In 1806, shortly after being elected a fellow of Queen’s College, Perronet Thompson left the navy and entered the army, joining the 95th regiment as a second Lieutenant. He was part of Crawford’s expedition to Buenos Aires and was taken prisoner but released shortly afterwards under the convention that followed the attack on the town. In 1808, thanks to the influence of his friend William Wilberforce, he was appointed Governor of Sierra Leone. Here he was later described as being ‘more vigorous than was pleasing to the Home Government in putting down the slave trade’ and he was replaced in 1810.

By 1812 he was back in military service. He saw action in the Peninsula War and later in Southern France and at the peace of 1814 he was promoted to Captain. In 1815 he went to Bombay where he saw further service with the Seventh Light Dragoons. Perronet Thompson had already studied Arabic and he was attached as interpreter to an expedition against the Arab tribes in the Persian Gulf in 1819. He was subsequently present at several military encounters and played a principal part in negotiating a peace treaty with tribes in which the slave trade was declared to be piracy.

When Perronet Thompson returned to England in 1821, he was already the commander of a foot regiment and although he continued his military career, eventually becoming a lieutenant general, he became increasingly interested in political, economic and social affairs and cultivated the friendship of the philosopher Jeremy Bentham and many others. Unlike his father who was a conservative, Perronet Thompson was very much a radical and was on the side of reform on a wide variety of political issues including the extension of the franchise. During his time in the army he had been regarded as a man of frugal habits and an opponent of corporal punishment as a means of maintaining discipline and seems to have continued in much the same theme throughout his life. During the 1820s he became a regular contributor to the Westminster Review and later its joint proprietor. He published pamphlets and books on a very wide range of economic, political and social issues, as well as mathematics, music and other subjects. He was a strong supporter of free trade and attacked the Corn Laws which he saw as restricting trade. Indeed, he was regarded, according to his obituary in The Times as ‘one of the earliest and ablest asserters of the principles of free trade.’ In 1835 he was elected MP for Hull but only by five votes and lost his seat a couple of years later. After unsuccessful attempts to win other parliamentary seats he was elected as MP for Bradford in 1847. He lost the seat in 1853 but the Bradford voters returned him as their MP once more in 1857. He subsequently retired from the seat and largely from public life in 1859 at the age of 76.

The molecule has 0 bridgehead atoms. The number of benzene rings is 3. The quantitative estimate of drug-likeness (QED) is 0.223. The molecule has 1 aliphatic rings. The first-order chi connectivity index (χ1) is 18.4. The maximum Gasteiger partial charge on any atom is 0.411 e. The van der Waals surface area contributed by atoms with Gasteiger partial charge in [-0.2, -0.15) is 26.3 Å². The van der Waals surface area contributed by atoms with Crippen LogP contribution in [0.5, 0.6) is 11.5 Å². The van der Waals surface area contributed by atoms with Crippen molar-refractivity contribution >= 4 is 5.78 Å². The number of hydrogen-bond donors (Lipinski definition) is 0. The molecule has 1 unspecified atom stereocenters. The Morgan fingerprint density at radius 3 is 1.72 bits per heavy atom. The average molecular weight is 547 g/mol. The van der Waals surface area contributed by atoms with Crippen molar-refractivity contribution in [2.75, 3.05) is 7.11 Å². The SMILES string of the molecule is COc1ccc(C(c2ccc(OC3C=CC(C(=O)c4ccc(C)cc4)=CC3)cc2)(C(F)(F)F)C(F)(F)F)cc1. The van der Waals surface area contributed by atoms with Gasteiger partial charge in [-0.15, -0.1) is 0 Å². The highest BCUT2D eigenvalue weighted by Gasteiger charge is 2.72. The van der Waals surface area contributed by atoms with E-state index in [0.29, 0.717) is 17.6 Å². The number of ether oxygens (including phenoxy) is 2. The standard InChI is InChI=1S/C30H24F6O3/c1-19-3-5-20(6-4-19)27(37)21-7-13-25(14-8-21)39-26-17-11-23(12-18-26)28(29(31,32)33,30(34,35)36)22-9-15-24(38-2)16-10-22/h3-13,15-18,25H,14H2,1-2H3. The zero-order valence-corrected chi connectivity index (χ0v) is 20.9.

Thomas Perronet Thompson died ten years later in September 1869 at his house in Blackheath near London. His father’s house, Cottingham Castle, had been burnt down a few months earlier and the site is now occupied by Castle Hill Hospital. The only surviving remnant of the estate being the tower or folly situated by the main Beverley Road, close to the top of Castle Hill. The area of New Village, however, is now a thriving eastern suburb of Cottingham.

Select Bibliography

Keith John Allison, Hull Gent Seeks Country Residence 1750 – 1850 (UK: East Yorkshire Local History Society, 1981)

Gordon Jackson, Hull in the Eighteenth century (UK: Oxford University Press, 1972)

David Neave and Edward Waterson, Lost Houses of East Yorkshire (UK: Georgian Society of East Yorkshire, 1988)

Arthur Robinson, The Counting House: Thomas Thompson of Hull (1754 – 1828) and His Family (UK: William sessions, York, 1992)

Peter Stubley, A House Divided: Evangelicals and the Establishment in Hull 1770 – 1914 (UK: University of Hull Press, 1995)

Leonard G Johnson, General T. Perronet Thompson 1783 -1869 (UK: Allen & Unwin, 1957)

Theodorekoditschek, Class Formation and Urban Industrial Society (UK: Cambridge University Press, 1990)

Oxford Dictionary of National Biography (UK: Oxford University Press 2004)

On-line References

http://www.hullcc.gov.uk/museumcollections/collections/storydetail.php?irn=133&master=442

Hull Museums Collection. Thomas Thompson (1754 – 1828)

http://www.spartacus.schoolnet.co.uk/PRperronet.htm

Spartacus Schoolnet. Thomas Perronet Thompson